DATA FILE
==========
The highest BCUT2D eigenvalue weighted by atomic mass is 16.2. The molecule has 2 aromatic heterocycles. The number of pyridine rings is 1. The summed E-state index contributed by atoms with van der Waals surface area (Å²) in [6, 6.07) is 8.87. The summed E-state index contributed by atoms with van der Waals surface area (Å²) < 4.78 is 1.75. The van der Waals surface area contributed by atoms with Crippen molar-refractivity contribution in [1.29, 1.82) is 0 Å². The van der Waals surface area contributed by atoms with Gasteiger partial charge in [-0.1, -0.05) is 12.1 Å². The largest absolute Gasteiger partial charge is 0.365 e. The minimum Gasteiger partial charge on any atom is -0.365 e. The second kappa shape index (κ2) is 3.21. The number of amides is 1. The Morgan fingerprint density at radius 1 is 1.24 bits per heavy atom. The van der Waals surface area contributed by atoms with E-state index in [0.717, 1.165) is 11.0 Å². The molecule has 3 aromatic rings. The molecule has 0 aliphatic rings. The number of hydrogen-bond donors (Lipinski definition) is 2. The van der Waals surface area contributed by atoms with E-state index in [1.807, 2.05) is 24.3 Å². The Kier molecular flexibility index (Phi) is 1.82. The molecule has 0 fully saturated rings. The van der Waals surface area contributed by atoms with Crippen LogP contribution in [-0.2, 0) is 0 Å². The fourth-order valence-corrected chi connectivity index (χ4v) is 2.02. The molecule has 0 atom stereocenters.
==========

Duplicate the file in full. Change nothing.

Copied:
The highest BCUT2D eigenvalue weighted by atomic mass is 16.2. The molecule has 2 aromatic heterocycles. The number of pyridine rings is 1. The summed E-state index contributed by atoms with van der Waals surface area (Å²) in [6, 6.07) is 8.87. The summed E-state index contributed by atoms with van der Waals surface area (Å²) < 4.78 is 1.75. The van der Waals surface area contributed by atoms with Crippen molar-refractivity contribution in [1.29, 1.82) is 0 Å². The van der Waals surface area contributed by atoms with Gasteiger partial charge in [-0.1, -0.05) is 12.1 Å². The largest absolute Gasteiger partial charge is 0.365 e. The minimum Gasteiger partial charge on any atom is -0.365 e. The second kappa shape index (κ2) is 3.21. The number of amides is 1. The Morgan fingerprint density at radius 1 is 1.24 bits per heavy atom. The van der Waals surface area contributed by atoms with E-state index in [0.717, 1.165) is 11.0 Å². The molecule has 3 aromatic rings. The molecule has 0 aliphatic rings. The number of hydrogen-bond donors (Lipinski definition) is 2. The van der Waals surface area contributed by atoms with E-state index in [1.807, 2.05) is 24.3 Å². The Kier molecular flexibility index (Phi) is 1.82. The molecule has 0 fully saturated rings. The van der Waals surface area contributed by atoms with Crippen LogP contribution in [-0.2, 0) is 0 Å². The fourth-order valence-corrected chi connectivity index (χ4v) is 2.02. The molecule has 0 atom stereocenters.